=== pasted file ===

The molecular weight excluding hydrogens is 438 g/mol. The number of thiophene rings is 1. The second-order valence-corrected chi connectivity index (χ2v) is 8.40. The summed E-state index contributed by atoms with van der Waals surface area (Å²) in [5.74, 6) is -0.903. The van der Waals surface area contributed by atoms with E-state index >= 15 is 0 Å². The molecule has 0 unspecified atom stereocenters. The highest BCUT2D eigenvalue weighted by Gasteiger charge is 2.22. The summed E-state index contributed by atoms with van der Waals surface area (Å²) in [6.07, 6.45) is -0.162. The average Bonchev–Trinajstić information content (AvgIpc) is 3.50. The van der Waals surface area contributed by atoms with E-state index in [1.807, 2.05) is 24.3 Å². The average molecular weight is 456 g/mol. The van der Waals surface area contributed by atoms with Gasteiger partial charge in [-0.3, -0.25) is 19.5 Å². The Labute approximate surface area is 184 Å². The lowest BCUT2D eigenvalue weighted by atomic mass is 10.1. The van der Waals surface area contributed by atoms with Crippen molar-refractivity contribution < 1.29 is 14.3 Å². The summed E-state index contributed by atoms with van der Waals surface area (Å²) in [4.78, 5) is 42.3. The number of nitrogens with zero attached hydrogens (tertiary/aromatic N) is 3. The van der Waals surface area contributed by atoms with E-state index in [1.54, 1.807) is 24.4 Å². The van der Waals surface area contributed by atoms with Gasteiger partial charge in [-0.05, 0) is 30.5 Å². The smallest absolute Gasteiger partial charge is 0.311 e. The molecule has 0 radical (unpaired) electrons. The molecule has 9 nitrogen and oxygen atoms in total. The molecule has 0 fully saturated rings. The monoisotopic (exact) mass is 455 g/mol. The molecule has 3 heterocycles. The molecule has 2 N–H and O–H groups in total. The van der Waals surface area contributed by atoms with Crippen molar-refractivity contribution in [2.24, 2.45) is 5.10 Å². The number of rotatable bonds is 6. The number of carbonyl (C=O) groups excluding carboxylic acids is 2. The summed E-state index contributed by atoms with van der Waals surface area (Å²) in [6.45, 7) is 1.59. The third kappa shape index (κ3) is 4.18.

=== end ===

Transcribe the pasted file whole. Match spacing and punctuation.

The molecular weight excluding hydrogens is 438 g/mol. The number of thiophene rings is 1. The second-order valence-corrected chi connectivity index (χ2v) is 8.40. The summed E-state index contributed by atoms with van der Waals surface area (Å²) in [5.74, 6) is -0.903. The van der Waals surface area contributed by atoms with E-state index >= 15 is 0 Å². The molecule has 0 unspecified atom stereocenters. The highest BCUT2D eigenvalue weighted by Gasteiger charge is 2.22. The summed E-state index contributed by atoms with van der Waals surface area (Å²) in [6.07, 6.45) is -0.162. The average Bonchev–Trinajstić information content (AvgIpc) is 3.50. The van der Waals surface area contributed by atoms with E-state index in [1.807, 2.05) is 24.3 Å². The average molecular weight is 456 g/mol. The van der Waals surface area contributed by atoms with Gasteiger partial charge in [-0.3, -0.25) is 19.5 Å². The Labute approximate surface area is 184 Å². The lowest BCUT2D eigenvalue weighted by atomic mass is 10.1. The van der Waals surface area contributed by atoms with Crippen molar-refractivity contribution < 1.29 is 14.3 Å². The summed E-state index contributed by atoms with van der Waals surface area (Å²) in [4.78, 5) is 42.3. The number of nitrogens with zero attached hydrogens (tertiary/aromatic N) is 3. The van der Waals surface area contributed by atoms with E-state index in [1.54, 1.807) is 24.4 Å². The van der Waals surface area contributed by atoms with Gasteiger partial charge in [-0.05, 0) is 30.5 Å². The smallest absolute Gasteiger partial charge is 0.311 e. The molecule has 0 radical (unpaired) electrons. The molecule has 9 nitrogen and oxygen atoms in total. The molecule has 0 fully saturated rings. The monoisotopic (exact) mass is 455 g/mol. The molecule has 3 heterocycles. The molecule has 2 N–H and O–H groups in total. The van der Waals surface area contributed by atoms with Crippen molar-refractivity contribution in [2.24, 2.45) is 5.10 Å². The number of rotatable bonds is 6. The number of carbonyl (C=O) groups excluding carboxylic acids is 2. The summed E-state index contributed by atoms with van der Waals surface area (Å²) in [6.45, 7) is 1.59. The third kappa shape index (κ3) is 4.18.